Nomi’s Note: Welcome to a special edition of Inside Wall Street. All this week, I’m bringing you some of my favorite content from geopolitical strategist Peter Zeihan.
Yesterday, I shared an excerpt of Peter’s new book, The End of the World Is Just the Beginning. In it, Peter told us that our world is breaking apart.
He believes the 2020s will see a collapse of consumption, production, investment, and trade almost everywhere. In short, globalization will shatter into pieces.
Today, Peter shares four guideposts for this new reality. Read on…
Yesterday, I told you the world – our world – is breaking apart.
The 2020s will see a collapse of consumption and production and investment and trade almost everywhere.
Globalization will shatter into pieces. Some regional. Some national. Some smaller.
It will be costly. It will make life slower. And above all, worse.
No economic system yet imagined can function in the sort of future we face.
This devolution will be jarring, to say the least. It’s taken us decades of peace to suss out this world of ours.
To think that we will adapt easily or quickly to such titanic unravelings is to showcase more optimism than I’m capable of generating.
But that’s not the same as saying I don’t have a few guideposts.
Today, I’ll tell you what those guideposts are.
Four Guideposts for the End of the World as We Know It
First comes something I call the “Geography of Success.”
Place matters. Hugely.
The Egyptian cities are where they are because they had the perfect mix of water and desert buffer for the preindustrial age.
Somewhat similarly, the Spanish and Portuguese rose to dominance not simply because of their early mastery of deepwater technologies…
But because their location on a peninsula somewhat freed them from the general melee of the European continent.
Toss industrial technologies into the mix and the story shifts.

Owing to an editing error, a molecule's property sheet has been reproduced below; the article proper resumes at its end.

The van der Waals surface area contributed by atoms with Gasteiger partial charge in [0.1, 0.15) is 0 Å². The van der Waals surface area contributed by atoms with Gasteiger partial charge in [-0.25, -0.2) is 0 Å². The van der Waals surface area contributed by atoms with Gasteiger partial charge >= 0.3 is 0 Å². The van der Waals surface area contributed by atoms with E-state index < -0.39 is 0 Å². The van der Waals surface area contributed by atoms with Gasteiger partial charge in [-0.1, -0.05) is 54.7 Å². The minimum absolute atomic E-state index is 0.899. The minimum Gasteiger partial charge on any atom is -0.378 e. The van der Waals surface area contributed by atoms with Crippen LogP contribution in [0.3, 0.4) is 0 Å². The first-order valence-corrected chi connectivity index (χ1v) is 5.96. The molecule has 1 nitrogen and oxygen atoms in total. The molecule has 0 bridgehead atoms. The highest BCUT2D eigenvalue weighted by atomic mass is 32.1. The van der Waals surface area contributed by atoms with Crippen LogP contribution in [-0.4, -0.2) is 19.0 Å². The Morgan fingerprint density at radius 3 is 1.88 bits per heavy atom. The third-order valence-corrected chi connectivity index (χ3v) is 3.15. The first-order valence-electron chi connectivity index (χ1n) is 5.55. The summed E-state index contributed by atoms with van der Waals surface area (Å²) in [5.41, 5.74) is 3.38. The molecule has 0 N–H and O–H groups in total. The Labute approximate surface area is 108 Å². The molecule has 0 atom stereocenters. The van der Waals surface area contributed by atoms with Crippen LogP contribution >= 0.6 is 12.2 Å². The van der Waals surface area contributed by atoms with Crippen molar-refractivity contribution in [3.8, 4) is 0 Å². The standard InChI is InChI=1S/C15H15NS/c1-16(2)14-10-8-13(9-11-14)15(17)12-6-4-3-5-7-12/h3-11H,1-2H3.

Applying coal and concrete and railways and rebar en masse takes a lot of money. And the only places that could self-fund were those with a plethora of capital-generating navigable waterways.
Germany has more than anyone in Europe, making the German rise inevitable.
But the Americans have more than anyone in the world – than everyone else in the world – making the German fall just as inevitable.
Second, and you may have figured this out for yourself already, Geographies of Success are not immutable. As technologies evolve, the lists of winners and losers shift with them.
Advances in harnessing water and wind eroded what made Egypt special into history, providing room for a new slate of major powers.
The Industrial Revolution reduced Spain to a backwater, while heralding the beginning of the English Imperium.
The coming global Disorder and demographic collapse will do more than condemn a multitude of countries to the past. It will herald the rise of others.
Third, shifting the parameters of the possible impacts… pretty much everything. Our globalized world is, well, global.
A globalized world has one economic geography: the geography of the whole.
Regardless of trade or product, nearly every process crosses at least one international border. Some of the more complex cross thousands.
In the world we are (d)evolving into, that is relentlessly unwise.
A deglobalized world doesn’t simply have a different economic geography, it has thousands of different and separate geographies.